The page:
Arguing by analogy is like eating soup with a fork -- messy and unnourishing. Witness the observations occasioned by the visit of Prime Minister Margaret Thatcher about the meaning of Britian's economic experience for the America of Ronald Reagan.
In fact, serious comparison between the two countries reveals mainly the enormity of the differences -- in politics, economics, place in the world and national character. Except for professional hawkers of doctrine, Britian offers no model to the United States.
Thatcher and reagan, to be sure, both come from the right wing of conservative parties. Both speak the same philosophical Jargon. Both reveal in rhetoric about tight money, smaller government, tax cuts and free enterprise. So, much as shoe salesmen talk of shoes, those in the business of selling conservative ideology talk of the thatcher-reagan connection.
But recent British experience can be arranged to teach any lesson. Thatcher has enjoyed a certain success in curbing inflation. She has brought down the annual rise in consumer prices from over 20 percent when she took office in 1979 to under 10 percent today.
The cost of that achievement, however, has been high. With a year of negative growth in 1980 and another shaping up for 1981, Britian has the most stagnant economy among the industrialized countries. Unemployment has climbed in the past year from 5.5 percent to 9.3 percent -- the highest in the developed world. Business and labor are both screaming bloody murder.
The big political difference asserts itself at that point. Thatcher governs through a disciplined Tory party that enjoys a majority in the Parliament. She is safely in office until 1984. She can afford an economic slump in the hope that a turnaround will see her past the voters on Election Day.
President Reagan commands neither a disciplined party nor a majority in Congress. Despite a landslide victory in the election last November, he will have a hard time pushing through the greater part of his economic program. Give him a jobless rate of around 10 percent plus two years of negative growth, and he would be so dead with labor and business and in Congress that he would lose control of economic policy. He would be virtually out of power.
Differences in economic structure suggest the United States will probably not have to take such stiff medicine to cure the disease of inflation. A large part of Britian's economic plant, including the nationalized steel, coal and auto industries, is grossly inefficient. A highly politicized trade-union leadership (some of it Communist) works against a Conservative government on principle. A complete social service system, including housing benefits based on local councils, keeps workers immobile in even such heavy unemployment pockets as Scotland and Wales.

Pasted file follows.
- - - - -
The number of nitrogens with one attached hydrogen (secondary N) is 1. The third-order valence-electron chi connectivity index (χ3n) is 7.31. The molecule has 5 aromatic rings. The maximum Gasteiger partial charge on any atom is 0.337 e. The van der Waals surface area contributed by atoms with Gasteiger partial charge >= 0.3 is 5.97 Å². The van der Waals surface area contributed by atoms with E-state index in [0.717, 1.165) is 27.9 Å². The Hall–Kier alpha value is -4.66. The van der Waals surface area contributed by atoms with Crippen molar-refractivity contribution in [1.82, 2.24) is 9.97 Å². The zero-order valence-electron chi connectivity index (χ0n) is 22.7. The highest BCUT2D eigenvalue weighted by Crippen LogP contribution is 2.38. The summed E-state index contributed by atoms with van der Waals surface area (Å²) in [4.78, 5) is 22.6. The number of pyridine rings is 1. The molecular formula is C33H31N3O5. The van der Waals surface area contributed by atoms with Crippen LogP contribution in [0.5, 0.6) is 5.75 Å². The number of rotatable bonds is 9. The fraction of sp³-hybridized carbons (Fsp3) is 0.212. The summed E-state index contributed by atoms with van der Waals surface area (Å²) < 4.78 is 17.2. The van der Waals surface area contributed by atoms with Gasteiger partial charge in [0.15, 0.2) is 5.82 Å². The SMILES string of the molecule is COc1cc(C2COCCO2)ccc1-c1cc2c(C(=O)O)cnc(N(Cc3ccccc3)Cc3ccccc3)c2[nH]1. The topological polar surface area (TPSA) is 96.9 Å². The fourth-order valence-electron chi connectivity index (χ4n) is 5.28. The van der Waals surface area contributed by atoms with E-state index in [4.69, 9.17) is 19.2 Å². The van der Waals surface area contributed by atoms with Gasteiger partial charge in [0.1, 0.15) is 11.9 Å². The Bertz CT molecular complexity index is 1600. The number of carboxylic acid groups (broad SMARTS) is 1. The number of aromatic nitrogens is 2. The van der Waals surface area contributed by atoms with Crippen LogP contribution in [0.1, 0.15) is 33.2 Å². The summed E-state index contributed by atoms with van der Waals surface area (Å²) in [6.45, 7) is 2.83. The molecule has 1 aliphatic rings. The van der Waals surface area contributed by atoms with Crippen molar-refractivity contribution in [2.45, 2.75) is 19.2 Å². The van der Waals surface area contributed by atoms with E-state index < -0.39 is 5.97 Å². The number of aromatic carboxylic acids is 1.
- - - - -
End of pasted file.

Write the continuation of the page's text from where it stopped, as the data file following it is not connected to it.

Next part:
The American population, as the last census shows, remains mobile beyond all expectations. American labor leaders are keen to participate in economic recovery. Despite areas of weakness (particularly in autos and steel), the American economy is basically buoyant. Indeed, it is hard to get a good recession going.
Because of that buoyancy, the American economy remains by far the largest in the world. If it has pockets (around the Great Lakes) that resemble Wales, it also has pockets (around Boston and Dallas and San Francisco) that out-Japan. In one way or another -- as a market for goods; or as a storehouse for wealth; or as a purveyor of high technology, including defense; or as a source of capital -- the rest of the world depends upon the American lefiathan. If Reagan did to the U.S. economy what Thatcher did to the British economy, he would inflict upon the other industrialized countries a synchronized recession.
Last, there is a matter easer to feel than describe -- national character. The betrothal of the Prince of Wales reminds us that Britian is a place where royals count, and lords and ladies. Homas gets paid to fortune and talent as well as to birth. Britian enjoys what Sir Lewis namier called a "democracy of respect." Civility there, the will to play by the rules, is proof againt even the invidious poisons of inflation.
A populist streak distinguishes American democracy. Rivalrous striving to get ahead fuels a ceaseless chopping and changing. We regularly eat elites for breakfast and traditions for lunch. Americans are not to maintain political civility through years of high inflation. We'll do something -- anything.
No doubt the United States has something to learn from Britian. And from Japan and Germany, France and Sinapore and other countries. But when it comes to finding solutions to basic problems, America, in the future as in the past, will have to find its own ways.